When you apply for a home loan, banks will be looking carefully at your credit history. Having a court writ or judgment on your credit file is a red flag that may have an adverse affect in getting your home loan approved. Most banks will flatly refuse applicants with court writs, whether they’re paid or not. Some non-conforming lenders may approve your loan, but it will depend on a number of criteria.
Do you qualify for a court writ home loan?
It is possible to qualify for a home loan if you meet the below criteria:
- You can borrow up to 90% of the property value.
- If the court writ is unpaid then you may be required to have a good explanation.
- The larger the deposit, the better chance you have in getting your loan approved.
Some lenders may want to investigate further into the nature of the court proceeding and most will want the writ to be paid before they issue your approval.
Can I qualify with a bank?
Most banks want to see a clear credit history for their borrowers and will not approve loans for people with any type of bad credit. A few will review and consider applications on a case by case basis.
For the banks that can consider your application, you will not be able to borrow more than 80 per cent of the purchase price, so you will need a large deposit.
Having a strong financial position and a mortgage broker that can help you to present your case can help.
If we can assist you to qualify with a bank, then you will receive the same low interest rates as someone without an adverse credit history or court writ.
What if the writ wasn't my fault?
More often than not, banks are not concerned with the circumstances that resulted in a court writ on your credit history. They just care that it’s there!
If it was your fault or not, the banks still see you as a high risk borrower that may default on their loan. Sometimes your best option is to provide good evidence with strong supporting documents as to why you are not a high risk. For instance, if the court writ was due to a business failure and you managed to find new work, or you have been on time with other credit payments. Even then, getting a lender to listen to your situation isn’t easy.
Can a specialist lender help?
Specialist or non-conforming lenders are great at assisting non-traditional borrowers. That is, borrowers who have a black mark on their credit file or who do not meet standard bank lending criteria.
Usually, specialist lenders won’t investigate the cause of the court writ. Instead, they will require a bigger deposit than standard home loans and will want to make sure you are in a strong financial position.
Some specialist lenders, however, will want to know the full story behind your court writ backed up with evidence such as a letter from your solicitor. For others, a letter from you explaining what happened will suffice.
What will my interest rate be?
Specialist lenders typically charge 1 to 3 per cent above the standard bank interest rates, however this can vary. A higher interest rate is charged because you are considered a higher risk customer. The larger your deposit the lower the interest rate that we can get you with a specialist lender.
How long do I need to stay with a specialist lender?
In some cases, after you pay back the writ, you can go to court and have it removed from your credit file.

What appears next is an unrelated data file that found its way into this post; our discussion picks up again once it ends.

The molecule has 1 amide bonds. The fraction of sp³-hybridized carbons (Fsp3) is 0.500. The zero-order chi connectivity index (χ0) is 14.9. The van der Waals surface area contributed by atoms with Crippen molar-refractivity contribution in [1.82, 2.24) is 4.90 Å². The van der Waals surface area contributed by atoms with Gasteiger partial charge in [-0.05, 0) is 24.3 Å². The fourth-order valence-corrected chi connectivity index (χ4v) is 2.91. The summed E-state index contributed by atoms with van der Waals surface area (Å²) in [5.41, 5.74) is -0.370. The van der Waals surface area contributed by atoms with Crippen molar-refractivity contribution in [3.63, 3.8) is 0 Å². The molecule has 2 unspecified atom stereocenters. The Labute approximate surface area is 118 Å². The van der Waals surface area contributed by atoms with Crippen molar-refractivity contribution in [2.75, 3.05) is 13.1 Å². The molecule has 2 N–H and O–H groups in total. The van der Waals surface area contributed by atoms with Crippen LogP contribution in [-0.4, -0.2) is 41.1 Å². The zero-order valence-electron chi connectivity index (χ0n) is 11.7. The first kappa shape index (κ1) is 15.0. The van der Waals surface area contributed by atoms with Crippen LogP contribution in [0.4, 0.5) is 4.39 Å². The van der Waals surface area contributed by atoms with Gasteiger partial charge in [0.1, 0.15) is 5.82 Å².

Also, if you have made repayments on time with your specialist lender for at least 12 months, you may be able to refinance with a major lender.
Remember though, not all major lenders will accept you! They have their own internal database which includes past applications and accounts that you have had with the bank. Some of your past credit problems will show up on these internal databases even though your credit file doesn’t have the court writ on it any more.
What is a court writ?
A court writ is a formally written document that is issued by the court. Warrants, prerogative writs and subpoenas are all types of writs that refrains the person it is addressed to, from doing a certain act.
In most cases, it’s a court case someone has lodged against you or the company you run. A writ can be recorded on your credit file in some circumstances, in particular if you have not complied with the court’s order. This notifies all potential creditors of the court action that you have been involved with and prevents you from being approved for most forms of credit, including home loans.
How long does it stay on my credit file?
As soon as a statement of claim is issued against you or the company that you run, a court writ listing will be recorded on your credit history. The court writ is considered by the Privacy Act to be public knowledge. As such, a credit reporting agency (Veda Advantage) receives this data from the courts and will record it in the individual’s credit file.
A court writ will stay on your file for five years. It may be replaced by a judgment if the matter continues in the court. Once you’ve paid your debt, there are options for removing a court writ, but each state is different when it comes to the legal process.
For example, when it comes to court matters in New South Wales, a Notice of Discontinuance or a Consent Order will need to be used. If the matter is settled with the plaintiff outside of court, a Notice of Discontinuance is used to set the matter aside.
If the matter progresses to a court judgment, a Consent Order will need to be signed if you want it removed from your credit file. This stipulates that the plaintiff consents to a judgment being set aside. After the matter is settled, you can have your court writ removed from your credit file.
While a court writ or court judgment may seem like a death sentence when applying for a loan, the quicker that you pay off the debt, the better! It shows that you are making a real effort to pay back your debts, rather than throwing in the towel and declaring bankruptcy.
You can find more information about bad credit and judgment home loans on our support portal.